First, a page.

Le Nozze di Figaro: When he wrote The Marriage of Figaro, Mozart created an unforgettable work about love and desire, about the primal force of uncontrollable passion. Director Sven-Eric Bechtolf presents this storm of emotions to the Salzburg Festival in the very model of an English stately home of the 1920s, undoubtedly inspired by the setting and furnishings of the fictional Downton Abbey. In a parallel staging worthy of the cinema, the nobility and their servants live side by side in a world of their own, ensuring fast-paced action derived precisely from the libretto, a game of love that never fails to entertain.
The young conductor Dan Ettinger is fascinating for the great musical sensibility with which he directs an attractive young cast that is absolutely ready to grace the screen. And it is those very singers – “the sweet-voiced, appealing soprano Marina Janková”, “the alluring soprano Anett Fritsch” and “the charismatic bass-baritone Luca Pisaroni” (New York Times) – who capture our hearts. It all sounds so full of life and so finely judged as it plays out on stage. At the end, Luca Pisaroni’s vocally impressive Count approaches his melancholy Countess (Anett Fritsch) with a glass of champagne and a plea for pardon. “The waves of applause have already begun, for Bechtolf extends Da Ponte’s ‘corriam tutti a festeggiar’ almost as an invitation to the audience, which indeed joins in the festivities with gusto.” (Die Presse)
The concluding work of the Da Ponte trilogy succeeds as a great evening of opera in the hands of Sven-Erich Bechtolf with the Vienna Philharmonic – an evening of simply marvelous Mozart music celebrated from Mozart’s birthplace!
La Bohème: One of the operas performed most frequently all over the world, Giacomo Puccini’s La Bohème will have its grand premiere in 2012 at the Salzburg Festival – its brilliance already ensured by the star cast led by conductor Daniele Gatti. “With the second opera premiere of the Vienna Philharmonic, I would like to break a spell which seems to have decreed that Giacomo Puccini is anathema to the Salzburg Festival – a fact I have never understood. Ever since this Festival was founded, there has been only one Tosca and one Turandot production, and none of his other works were ever put on the program,”Artistic Director Alexander Pereira states. Puccini and his librettists gave a musical and dramaturgical treatment to the tales of Henri Murger, who had memorialized the life of Parisian artists and Bohemians in the serialized novel Scènes de la vie de bohème in the mid-19th century. However, the work hardly has a plot in the stricter sense. As in a film, scenes, images and impressions flit past the viewer. Like snapshots, momentary images record the pact of friendship between four young individualists in the metropolis of Paris: Rodolfo writing, Colline philosophizing, Marcello painting, and Schaunard, who has turned towards music. Into this artists’ idyll, Rodolfo introduces fragile Mimì – who, however, does not seem cut out for the life of the bohemians…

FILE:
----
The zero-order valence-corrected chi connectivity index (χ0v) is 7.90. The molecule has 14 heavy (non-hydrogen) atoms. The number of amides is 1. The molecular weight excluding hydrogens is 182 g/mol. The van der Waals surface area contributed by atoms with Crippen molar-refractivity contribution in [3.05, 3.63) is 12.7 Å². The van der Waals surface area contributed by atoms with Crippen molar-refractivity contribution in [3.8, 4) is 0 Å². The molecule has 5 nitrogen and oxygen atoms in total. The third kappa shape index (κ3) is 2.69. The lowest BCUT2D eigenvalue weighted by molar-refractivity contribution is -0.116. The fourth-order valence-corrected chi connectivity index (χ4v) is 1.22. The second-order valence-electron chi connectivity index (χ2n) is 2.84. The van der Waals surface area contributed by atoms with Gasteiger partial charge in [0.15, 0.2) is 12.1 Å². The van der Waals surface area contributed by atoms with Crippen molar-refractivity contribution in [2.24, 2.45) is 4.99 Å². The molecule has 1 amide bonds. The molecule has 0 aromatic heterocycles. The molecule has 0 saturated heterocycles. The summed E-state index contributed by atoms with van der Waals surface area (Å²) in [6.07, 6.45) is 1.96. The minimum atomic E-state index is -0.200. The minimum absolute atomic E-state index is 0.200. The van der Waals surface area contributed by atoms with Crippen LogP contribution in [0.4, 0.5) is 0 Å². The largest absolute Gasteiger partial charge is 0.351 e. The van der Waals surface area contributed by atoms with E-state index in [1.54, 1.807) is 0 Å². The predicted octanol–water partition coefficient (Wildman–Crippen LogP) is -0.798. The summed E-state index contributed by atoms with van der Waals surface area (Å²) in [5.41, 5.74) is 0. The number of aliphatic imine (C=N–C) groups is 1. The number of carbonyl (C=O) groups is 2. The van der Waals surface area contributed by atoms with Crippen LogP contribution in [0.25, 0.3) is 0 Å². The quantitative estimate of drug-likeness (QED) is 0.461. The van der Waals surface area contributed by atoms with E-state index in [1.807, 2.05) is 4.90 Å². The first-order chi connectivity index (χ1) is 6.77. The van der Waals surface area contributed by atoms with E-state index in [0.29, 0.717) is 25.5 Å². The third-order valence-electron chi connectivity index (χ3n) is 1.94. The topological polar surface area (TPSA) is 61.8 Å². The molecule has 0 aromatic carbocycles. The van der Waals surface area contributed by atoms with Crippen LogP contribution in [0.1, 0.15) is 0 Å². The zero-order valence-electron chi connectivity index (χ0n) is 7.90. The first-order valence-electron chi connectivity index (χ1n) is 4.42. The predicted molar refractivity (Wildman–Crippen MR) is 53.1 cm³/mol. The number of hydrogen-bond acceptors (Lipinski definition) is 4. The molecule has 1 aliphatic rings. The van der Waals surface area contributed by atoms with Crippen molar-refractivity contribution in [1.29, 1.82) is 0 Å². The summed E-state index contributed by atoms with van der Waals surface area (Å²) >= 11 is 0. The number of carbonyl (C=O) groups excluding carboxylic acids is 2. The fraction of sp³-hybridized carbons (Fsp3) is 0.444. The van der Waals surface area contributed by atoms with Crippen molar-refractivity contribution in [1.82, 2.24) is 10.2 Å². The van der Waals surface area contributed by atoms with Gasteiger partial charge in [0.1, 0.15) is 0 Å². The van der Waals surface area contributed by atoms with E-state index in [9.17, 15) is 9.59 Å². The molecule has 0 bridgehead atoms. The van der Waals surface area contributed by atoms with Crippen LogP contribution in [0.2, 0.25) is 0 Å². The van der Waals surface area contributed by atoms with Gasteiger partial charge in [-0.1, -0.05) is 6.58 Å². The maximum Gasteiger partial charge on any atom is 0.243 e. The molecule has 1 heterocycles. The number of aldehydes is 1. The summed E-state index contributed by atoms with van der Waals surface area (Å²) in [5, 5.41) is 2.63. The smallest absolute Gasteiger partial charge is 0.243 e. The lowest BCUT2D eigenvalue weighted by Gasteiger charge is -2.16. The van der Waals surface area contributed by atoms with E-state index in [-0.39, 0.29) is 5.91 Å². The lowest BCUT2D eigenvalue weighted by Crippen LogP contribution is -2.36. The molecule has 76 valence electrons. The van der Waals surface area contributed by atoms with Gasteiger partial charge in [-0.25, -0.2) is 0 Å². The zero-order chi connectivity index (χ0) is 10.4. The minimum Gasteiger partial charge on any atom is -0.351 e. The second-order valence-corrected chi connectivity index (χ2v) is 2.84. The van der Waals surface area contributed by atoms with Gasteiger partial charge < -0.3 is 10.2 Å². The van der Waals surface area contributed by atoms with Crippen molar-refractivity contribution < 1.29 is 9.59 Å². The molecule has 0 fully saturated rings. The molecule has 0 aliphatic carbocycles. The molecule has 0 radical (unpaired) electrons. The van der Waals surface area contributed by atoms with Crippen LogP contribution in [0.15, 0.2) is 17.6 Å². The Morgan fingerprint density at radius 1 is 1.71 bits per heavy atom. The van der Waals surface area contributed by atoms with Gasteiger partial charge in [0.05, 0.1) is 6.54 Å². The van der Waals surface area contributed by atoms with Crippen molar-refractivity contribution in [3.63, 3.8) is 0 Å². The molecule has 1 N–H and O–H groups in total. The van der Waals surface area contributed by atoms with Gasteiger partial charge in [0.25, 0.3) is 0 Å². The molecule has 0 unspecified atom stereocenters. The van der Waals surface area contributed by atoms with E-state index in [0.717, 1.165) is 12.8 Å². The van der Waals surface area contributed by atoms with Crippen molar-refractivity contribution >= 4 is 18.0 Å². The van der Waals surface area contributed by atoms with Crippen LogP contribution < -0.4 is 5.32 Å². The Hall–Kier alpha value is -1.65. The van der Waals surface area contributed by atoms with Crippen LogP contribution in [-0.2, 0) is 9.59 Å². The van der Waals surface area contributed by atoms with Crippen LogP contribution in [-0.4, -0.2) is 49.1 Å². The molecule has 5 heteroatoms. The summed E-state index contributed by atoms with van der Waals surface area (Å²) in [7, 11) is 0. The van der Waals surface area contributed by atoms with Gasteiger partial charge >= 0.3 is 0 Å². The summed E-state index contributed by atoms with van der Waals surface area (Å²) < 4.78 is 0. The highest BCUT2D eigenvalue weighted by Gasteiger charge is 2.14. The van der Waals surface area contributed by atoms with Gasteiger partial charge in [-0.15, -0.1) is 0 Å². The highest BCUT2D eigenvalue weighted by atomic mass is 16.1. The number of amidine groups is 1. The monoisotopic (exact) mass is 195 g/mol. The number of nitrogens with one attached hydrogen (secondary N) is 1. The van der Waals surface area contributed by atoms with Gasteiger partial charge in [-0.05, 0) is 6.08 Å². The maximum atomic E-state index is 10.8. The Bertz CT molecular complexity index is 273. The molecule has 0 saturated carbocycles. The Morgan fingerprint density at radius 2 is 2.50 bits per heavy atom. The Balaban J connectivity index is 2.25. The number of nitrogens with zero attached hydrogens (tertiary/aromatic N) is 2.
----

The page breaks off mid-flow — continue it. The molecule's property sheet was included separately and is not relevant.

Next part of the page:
The main goal of Italian stage director Damiano Michieletto is to find a contemporary form for the story and to capture the attitude towards life of young people today: those who stand up for their passions, pursue their visions and dare to seek out new paths in art – even if they fail grandly.
Don Giovanni: Viva la libertà! – In our time, comparatively devoid of taboos and free of shame, where what was once urgently advocated enlightenment has been degraded to profitable obscenity, a theatrical character such as Don Giovanni is harder to understand and to stage than ever before.
It is his apparent proximity which leads to misunderstandings that are hard to unravel. Compared to the average porn-hardened twenty first century libertine, Don Giovanni is a romantic hero of metaphysical proportions. Sören Kierkegaard regarded him as an elemental force, related to Eros or Dionysus, an ancient God who owes his reawakening to the church. If the church reinforced the notion of the spirit, it did the same to sensuality by excluding it. If pleasure already existed in vegetable or animal form, then Christianity and the formulation of its opposite redefined it.
To put it another way, the opera Don Giovanni – at least on stage – relies on a world which expresses its respect for sexuality through repression and does not devalue it by means of perverted liberalism and an economically-driven freedom from taboos.
SubtitlesEnglish | German | Italian | Spanish | FrenchShare on Facebook